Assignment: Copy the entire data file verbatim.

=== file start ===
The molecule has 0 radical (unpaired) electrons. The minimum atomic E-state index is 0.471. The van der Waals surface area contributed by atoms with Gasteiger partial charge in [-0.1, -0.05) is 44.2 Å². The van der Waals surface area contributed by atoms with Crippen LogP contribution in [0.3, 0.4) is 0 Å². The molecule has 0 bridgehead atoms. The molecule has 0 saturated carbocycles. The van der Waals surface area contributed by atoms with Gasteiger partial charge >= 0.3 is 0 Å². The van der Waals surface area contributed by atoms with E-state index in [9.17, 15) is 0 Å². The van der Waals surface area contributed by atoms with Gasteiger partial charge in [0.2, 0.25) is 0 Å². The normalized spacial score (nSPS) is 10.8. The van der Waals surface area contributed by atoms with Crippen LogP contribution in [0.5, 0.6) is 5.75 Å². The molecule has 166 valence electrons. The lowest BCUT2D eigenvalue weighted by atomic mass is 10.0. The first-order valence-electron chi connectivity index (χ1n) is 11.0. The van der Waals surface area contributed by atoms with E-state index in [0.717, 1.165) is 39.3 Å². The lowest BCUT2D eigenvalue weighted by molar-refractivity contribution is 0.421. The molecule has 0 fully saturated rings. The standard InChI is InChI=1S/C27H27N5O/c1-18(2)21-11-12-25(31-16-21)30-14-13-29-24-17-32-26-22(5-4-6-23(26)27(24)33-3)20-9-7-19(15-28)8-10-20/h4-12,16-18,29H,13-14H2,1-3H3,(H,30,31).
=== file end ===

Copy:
The molecule has 0 radical (unpaired) electrons. The minimum atomic E-state index is 0.471. The van der Waals surface area contributed by atoms with Gasteiger partial charge in [-0.1, -0.05) is 44.2 Å². The van der Waals surface area contributed by atoms with Crippen LogP contribution in [0.3, 0.4) is 0 Å². The molecule has 0 bridgehead atoms. The molecule has 0 saturated carbocycles. The van der Waals surface area contributed by atoms with Gasteiger partial charge >= 0.3 is 0 Å². The van der Waals surface area contributed by atoms with E-state index in [9.17, 15) is 0 Å². The van der Waals surface area contributed by atoms with Gasteiger partial charge in [0.2, 0.25) is 0 Å². The normalized spacial score (nSPS) is 10.8. The van der Waals surface area contributed by atoms with Crippen LogP contribution in [0.5, 0.6) is 5.75 Å². The molecule has 166 valence electrons. The lowest BCUT2D eigenvalue weighted by atomic mass is 10.0. The first-order valence-electron chi connectivity index (χ1n) is 11.0. The van der Waals surface area contributed by atoms with E-state index in [0.717, 1.165) is 39.3 Å². The lowest BCUT2D eigenvalue weighted by molar-refractivity contribution is 0.421. The molecule has 0 fully saturated rings. The standard InChI is InChI=1S/C27H27N5O/c1-18(2)21-11-12-25(31-16-21)30-14-13-29-24-17-32-26-22(5-4-6-23(26)27(24)33-3)20-9-7-19(15-28)8-10-20/h4-12,16-18,29H,13-14H2,1-3H3,(H,30,31).